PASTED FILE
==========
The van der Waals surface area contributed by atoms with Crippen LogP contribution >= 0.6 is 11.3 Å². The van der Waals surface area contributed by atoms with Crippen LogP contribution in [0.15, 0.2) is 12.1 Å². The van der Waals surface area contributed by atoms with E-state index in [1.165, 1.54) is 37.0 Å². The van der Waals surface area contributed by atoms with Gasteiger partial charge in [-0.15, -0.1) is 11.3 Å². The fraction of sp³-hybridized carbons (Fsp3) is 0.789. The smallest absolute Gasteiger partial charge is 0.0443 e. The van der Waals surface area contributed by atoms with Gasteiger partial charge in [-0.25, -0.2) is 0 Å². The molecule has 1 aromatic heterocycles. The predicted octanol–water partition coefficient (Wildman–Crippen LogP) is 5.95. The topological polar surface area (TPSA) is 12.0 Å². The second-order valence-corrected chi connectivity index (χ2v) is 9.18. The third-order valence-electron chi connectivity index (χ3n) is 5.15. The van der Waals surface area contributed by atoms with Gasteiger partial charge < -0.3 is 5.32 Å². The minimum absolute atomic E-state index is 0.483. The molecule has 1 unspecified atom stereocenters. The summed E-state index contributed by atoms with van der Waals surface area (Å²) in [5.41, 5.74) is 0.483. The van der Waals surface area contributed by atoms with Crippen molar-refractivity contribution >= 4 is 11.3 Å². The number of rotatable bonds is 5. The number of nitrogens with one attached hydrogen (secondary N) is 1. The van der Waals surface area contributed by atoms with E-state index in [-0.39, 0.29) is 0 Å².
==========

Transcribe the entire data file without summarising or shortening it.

The van der Waals surface area contributed by atoms with Crippen LogP contribution >= 0.6 is 11.3 Å². The van der Waals surface area contributed by atoms with Crippen LogP contribution in [0.15, 0.2) is 12.1 Å². The van der Waals surface area contributed by atoms with E-state index in [1.165, 1.54) is 37.0 Å². The van der Waals surface area contributed by atoms with Gasteiger partial charge in [-0.15, -0.1) is 11.3 Å². The fraction of sp³-hybridized carbons (Fsp3) is 0.789. The smallest absolute Gasteiger partial charge is 0.0443 e. The van der Waals surface area contributed by atoms with Gasteiger partial charge in [-0.25, -0.2) is 0 Å². The molecule has 1 aromatic heterocycles. The predicted octanol–water partition coefficient (Wildman–Crippen LogP) is 5.95. The topological polar surface area (TPSA) is 12.0 Å². The second-order valence-corrected chi connectivity index (χ2v) is 9.18. The third-order valence-electron chi connectivity index (χ3n) is 5.15. The van der Waals surface area contributed by atoms with Gasteiger partial charge < -0.3 is 5.32 Å². The minimum absolute atomic E-state index is 0.483. The molecule has 1 unspecified atom stereocenters. The summed E-state index contributed by atoms with van der Waals surface area (Å²) in [5.41, 5.74) is 0.483. The van der Waals surface area contributed by atoms with Crippen molar-refractivity contribution >= 4 is 11.3 Å². The number of rotatable bonds is 5. The number of nitrogens with one attached hydrogen (secondary N) is 1. The van der Waals surface area contributed by atoms with E-state index in [-0.39, 0.29) is 0 Å².